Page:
Teaching your children about sex

mother and child walking, holding hands

Following from yesterday’s post about being more open about sex, I thought I would discuss today how we talk to our children about sex. Because changing society starts with our children. 

Sex education starts at home

Home should be the first place children learn about sex. Yes, they will get sex education at school, but you don’t have any control over what they learn there. If you are lucky, like us, you get to see the sex education materials before the children are taught it at school so you can prepare your children before the lesson. But if not, you can still talk to your child after the lesson to make sure that they understand what has been said.

Sex education starts young

There is no age limit as to when you can start talking about sex with your kids. My oldest son didn’t ask any questions until he had sex ed at school at the age of 10. Even then he didn’t seem particularly interested in the whole thing. My youngest (by virtue of having an older bother) started asking questions about sex when he was 7. Rather than deflecting him, which I have to admit was my first instinct, I answered his questions as honestly as I thought appropriate. And when he found a condom in my drawer and didn’t stop asking about that, I sat him down and explained simply what it was for. Hubby was shocked I did, but I want my kids to know they can come to me with all their questions and know they will get an honest answer.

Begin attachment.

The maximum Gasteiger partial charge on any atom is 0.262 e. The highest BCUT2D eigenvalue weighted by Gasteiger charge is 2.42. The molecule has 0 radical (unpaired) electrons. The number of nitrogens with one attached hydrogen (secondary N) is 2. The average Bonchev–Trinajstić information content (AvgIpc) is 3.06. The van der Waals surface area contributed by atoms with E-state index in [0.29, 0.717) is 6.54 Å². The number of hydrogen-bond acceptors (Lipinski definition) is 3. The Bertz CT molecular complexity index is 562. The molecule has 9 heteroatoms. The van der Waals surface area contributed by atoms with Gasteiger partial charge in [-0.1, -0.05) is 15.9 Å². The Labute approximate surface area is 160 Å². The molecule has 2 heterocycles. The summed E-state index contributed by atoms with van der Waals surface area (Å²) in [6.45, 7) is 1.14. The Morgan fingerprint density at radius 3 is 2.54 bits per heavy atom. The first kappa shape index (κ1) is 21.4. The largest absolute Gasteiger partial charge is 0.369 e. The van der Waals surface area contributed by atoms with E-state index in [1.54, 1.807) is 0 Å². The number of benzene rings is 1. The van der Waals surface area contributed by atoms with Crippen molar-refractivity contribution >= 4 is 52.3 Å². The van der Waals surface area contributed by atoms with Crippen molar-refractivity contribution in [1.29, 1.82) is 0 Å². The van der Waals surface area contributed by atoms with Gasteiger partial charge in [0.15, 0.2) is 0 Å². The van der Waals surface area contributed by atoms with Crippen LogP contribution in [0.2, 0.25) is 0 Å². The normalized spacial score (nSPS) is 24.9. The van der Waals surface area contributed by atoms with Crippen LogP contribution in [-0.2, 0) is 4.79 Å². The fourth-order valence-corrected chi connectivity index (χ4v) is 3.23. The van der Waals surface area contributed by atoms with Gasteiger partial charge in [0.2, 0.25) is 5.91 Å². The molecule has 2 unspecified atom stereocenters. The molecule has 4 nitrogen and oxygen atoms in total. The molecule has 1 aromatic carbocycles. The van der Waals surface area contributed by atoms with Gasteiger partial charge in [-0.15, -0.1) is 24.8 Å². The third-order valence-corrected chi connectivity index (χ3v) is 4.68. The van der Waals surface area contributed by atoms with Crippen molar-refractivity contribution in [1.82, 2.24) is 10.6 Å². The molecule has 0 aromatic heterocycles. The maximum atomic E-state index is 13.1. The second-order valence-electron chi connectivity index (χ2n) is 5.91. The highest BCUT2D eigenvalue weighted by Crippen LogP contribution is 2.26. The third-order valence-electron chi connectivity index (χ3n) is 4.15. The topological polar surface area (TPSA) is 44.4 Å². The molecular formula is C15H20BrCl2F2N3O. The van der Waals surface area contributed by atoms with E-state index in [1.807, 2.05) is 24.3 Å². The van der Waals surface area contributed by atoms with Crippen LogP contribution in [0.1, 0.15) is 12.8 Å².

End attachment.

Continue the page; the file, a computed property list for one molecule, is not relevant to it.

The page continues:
The consequence of not talking to kids about sex

As I have indicated often on this blog, I had a very conservative Christian upbringing and my parents didn’t tell me much about sex at all. This definitely influences how I talk to my children about sex. I want to be there for them, so that rather than going to their – mostly uninformed or at best misinformed – friends with their questions, they come to me. Because if they are left finding out for themselves what sex is all about they can seriously get hurt. And as I have two sons, leaving it up to them to figure it out means I can’t teach them about consent, and make sure that they don’t push a woman when she says no.

I am committed to raising my boys to become respectable men, and that’s not going to be possible if they grow up in a household where sex is not discussed openly and frankly. While it may be difficult sometimes to discuss sex with your children, it’s your responsibility as a parent to make sure your kids are taught about sex.

summer 100 sex blogger challenge logo

Take Back Your Sex has a good article by the supportive husband of a sex worker.

Taryn has a good article on her blog, Ace in the Hole, about the asexual spectrum.

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